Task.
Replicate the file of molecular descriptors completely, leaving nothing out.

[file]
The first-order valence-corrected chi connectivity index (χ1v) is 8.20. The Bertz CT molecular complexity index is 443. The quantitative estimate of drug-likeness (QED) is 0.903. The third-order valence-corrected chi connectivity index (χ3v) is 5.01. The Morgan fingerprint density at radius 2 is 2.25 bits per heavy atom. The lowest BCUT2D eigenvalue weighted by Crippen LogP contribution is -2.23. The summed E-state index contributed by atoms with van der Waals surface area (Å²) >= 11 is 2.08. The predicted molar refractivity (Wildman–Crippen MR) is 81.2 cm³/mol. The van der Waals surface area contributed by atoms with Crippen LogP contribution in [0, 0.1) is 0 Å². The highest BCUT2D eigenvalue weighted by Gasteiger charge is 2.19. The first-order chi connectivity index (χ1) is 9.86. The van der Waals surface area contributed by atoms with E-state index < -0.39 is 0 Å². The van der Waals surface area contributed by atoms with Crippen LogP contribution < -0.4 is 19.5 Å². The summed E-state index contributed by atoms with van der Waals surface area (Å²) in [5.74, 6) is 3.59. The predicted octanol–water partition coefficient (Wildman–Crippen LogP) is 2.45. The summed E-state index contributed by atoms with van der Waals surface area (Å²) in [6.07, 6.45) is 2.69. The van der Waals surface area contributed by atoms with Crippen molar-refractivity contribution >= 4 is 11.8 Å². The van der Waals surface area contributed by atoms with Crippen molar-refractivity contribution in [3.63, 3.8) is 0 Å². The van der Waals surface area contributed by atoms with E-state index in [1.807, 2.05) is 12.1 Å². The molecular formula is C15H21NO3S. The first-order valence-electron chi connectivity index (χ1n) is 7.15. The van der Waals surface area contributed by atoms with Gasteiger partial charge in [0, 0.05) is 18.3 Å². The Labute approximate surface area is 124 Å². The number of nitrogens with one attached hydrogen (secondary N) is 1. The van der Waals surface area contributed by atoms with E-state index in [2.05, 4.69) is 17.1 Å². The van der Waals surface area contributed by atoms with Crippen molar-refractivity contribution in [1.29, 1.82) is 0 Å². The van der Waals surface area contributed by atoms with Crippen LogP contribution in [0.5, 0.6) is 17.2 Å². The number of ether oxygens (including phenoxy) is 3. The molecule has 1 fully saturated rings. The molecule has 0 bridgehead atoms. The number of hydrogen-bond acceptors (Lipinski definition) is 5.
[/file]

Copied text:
The first-order valence-corrected chi connectivity index (χ1v) is 8.20. The Bertz CT molecular complexity index is 443. The quantitative estimate of drug-likeness (QED) is 0.903. The third-order valence-corrected chi connectivity index (χ3v) is 5.01. The Morgan fingerprint density at radius 2 is 2.25 bits per heavy atom. The lowest BCUT2D eigenvalue weighted by Crippen LogP contribution is -2.23. The summed E-state index contributed by atoms with van der Waals surface area (Å²) >= 11 is 2.08. The predicted molar refractivity (Wildman–Crippen MR) is 81.2 cm³/mol. The van der Waals surface area contributed by atoms with Crippen LogP contribution in [0, 0.1) is 0 Å². The highest BCUT2D eigenvalue weighted by Gasteiger charge is 2.19. The first-order chi connectivity index (χ1) is 9.86. The van der Waals surface area contributed by atoms with E-state index < -0.39 is 0 Å². The van der Waals surface area contributed by atoms with Crippen LogP contribution < -0.4 is 19.5 Å². The summed E-state index contributed by atoms with van der Waals surface area (Å²) in [5.74, 6) is 3.59. The predicted octanol–water partition coefficient (Wildman–Crippen LogP) is 2.45. The summed E-state index contributed by atoms with van der Waals surface area (Å²) in [6.07, 6.45) is 2.69. The van der Waals surface area contributed by atoms with Crippen molar-refractivity contribution >= 4 is 11.8 Å². The van der Waals surface area contributed by atoms with Crippen molar-refractivity contribution in [3.63, 3.8) is 0 Å². The van der Waals surface area contributed by atoms with E-state index in [1.807, 2.05) is 12.1 Å². The molecular formula is C15H21NO3S. The first-order valence-electron chi connectivity index (χ1n) is 7.15. The van der Waals surface area contributed by atoms with Gasteiger partial charge in [0, 0.05) is 18.3 Å². The Labute approximate surface area is 124 Å². The number of nitrogens with one attached hydrogen (secondary N) is 1. The van der Waals surface area contributed by atoms with E-state index in [2.05, 4.69) is 17.1 Å². The van der Waals surface area contributed by atoms with Crippen molar-refractivity contribution in [1.29, 1.82) is 0 Å². The van der Waals surface area contributed by atoms with Crippen LogP contribution in [0.5, 0.6) is 17.2 Å². The number of ether oxygens (including phenoxy) is 3. The molecule has 1 fully saturated rings. The molecule has 0 bridgehead atoms. The number of hydrogen-bond acceptors (Lipinski definition) is 5.